The Supreme Court recently directed the federal government to enforce the national language, Urdu, as the country’s official language as required under Article 251 of the Constitution, within a given time line. What makes this judgment distinct is its binding nature on an issue of public importance. A general impression has been created that it is time now for the foreclosure of English when it comes to its use in official business. A plain reading of the Article, however, suggests that Urdu is the national language of Pakistan and “arrangements” were to be made to enable it to be used as official language within 15 years from the commencement of the Constitution. This commitment did not exclude the use of English in the public domain. In all certainty, this was never the intent of the Constitution’s framers. The moot point at this stage is whether arrangements on the ground are sufficient enough for this initiative to be implemented. So far, there seems to be a reliance on a circular issued by the cabinet division, obligating all ministries, attached departments and state-owned organisations to enforce Urdu as the official language within 90 days. This will involve a massive exercise of translation of enactments, rules, policies and official documents. Other than the volume, it is the quality of translation which would also be of critical importance. Knowing the working of the government, the cabinet division circular seems to be more of a knee-jerk reaction to the Court order. What could not be materialised in the last 40 years is expected to be done in just 12 weeks’ time.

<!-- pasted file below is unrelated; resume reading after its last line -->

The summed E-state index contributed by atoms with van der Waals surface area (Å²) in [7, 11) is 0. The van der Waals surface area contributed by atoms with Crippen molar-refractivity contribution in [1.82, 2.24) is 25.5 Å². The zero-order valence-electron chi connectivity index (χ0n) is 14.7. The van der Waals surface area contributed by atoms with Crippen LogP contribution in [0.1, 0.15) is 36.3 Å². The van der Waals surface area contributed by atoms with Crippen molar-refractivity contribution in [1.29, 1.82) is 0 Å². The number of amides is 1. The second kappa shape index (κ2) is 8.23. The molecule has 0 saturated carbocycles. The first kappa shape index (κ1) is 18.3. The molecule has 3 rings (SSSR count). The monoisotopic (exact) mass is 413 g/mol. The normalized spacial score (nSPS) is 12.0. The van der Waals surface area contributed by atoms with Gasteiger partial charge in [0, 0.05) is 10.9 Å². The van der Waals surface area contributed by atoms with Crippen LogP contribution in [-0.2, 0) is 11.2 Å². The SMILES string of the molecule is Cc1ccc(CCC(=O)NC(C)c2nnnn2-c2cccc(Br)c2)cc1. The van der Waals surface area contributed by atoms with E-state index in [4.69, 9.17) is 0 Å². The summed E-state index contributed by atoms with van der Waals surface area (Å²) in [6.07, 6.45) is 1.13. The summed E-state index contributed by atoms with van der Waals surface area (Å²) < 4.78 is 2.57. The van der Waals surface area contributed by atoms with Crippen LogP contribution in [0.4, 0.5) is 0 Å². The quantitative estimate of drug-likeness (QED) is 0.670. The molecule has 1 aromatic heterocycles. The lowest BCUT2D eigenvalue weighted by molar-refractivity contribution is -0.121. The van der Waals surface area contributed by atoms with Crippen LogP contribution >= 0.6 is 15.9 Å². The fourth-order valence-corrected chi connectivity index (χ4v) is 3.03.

The recent developments, at the same time, have created some unease in certain provinces in view of strong regional proclivities. There may not be a problem in Punjab when it comes to implementing the Court decision, but what about Sindh, with its politics and social life revolving around a bilingual axis of Urdu and Sindhi? The order appreciates efforts made in the past in Balochistan and in the erstwhile NWFP for the promotion of Urdu. There is no reference to Sindh however, where in 1972, the language issue led to a formal urban-rural divide. Sindhi had been declared the official language replacing Persian, way back in 1857 by the then commissioner, Sir Henry Bartle Frere. In the public-sector school system, two distinct streams of Urdu and Sindhi mediums exist with a convergence into English when it comes to university and professional education. There are going to be problems when it comes to taking steps and making arrangements for the use of Urdu or for that matter of any regional language in official transactions.
Language is a fairly sensitive issue in Pakistan and far beyond the purview of a literalist interpretation.
Given our fractious history, I cannot help but drift towards the fading years of united Pakistan when I was studying in Dhaka. The language controversy involving Urdu and Bengali in the early years of the country’s existence had not only created a deep wedge between the two wings, but also sowed the seeds of disintegration. It all started with a plea to make Bengali a state language along with Urdu. The centrist leadership of the early years was not prepared to yield. The demand to accept Bengali as a state language was conceded only after a sustained movement resulting in many deaths. From there onwards, Pakistan was never the same again.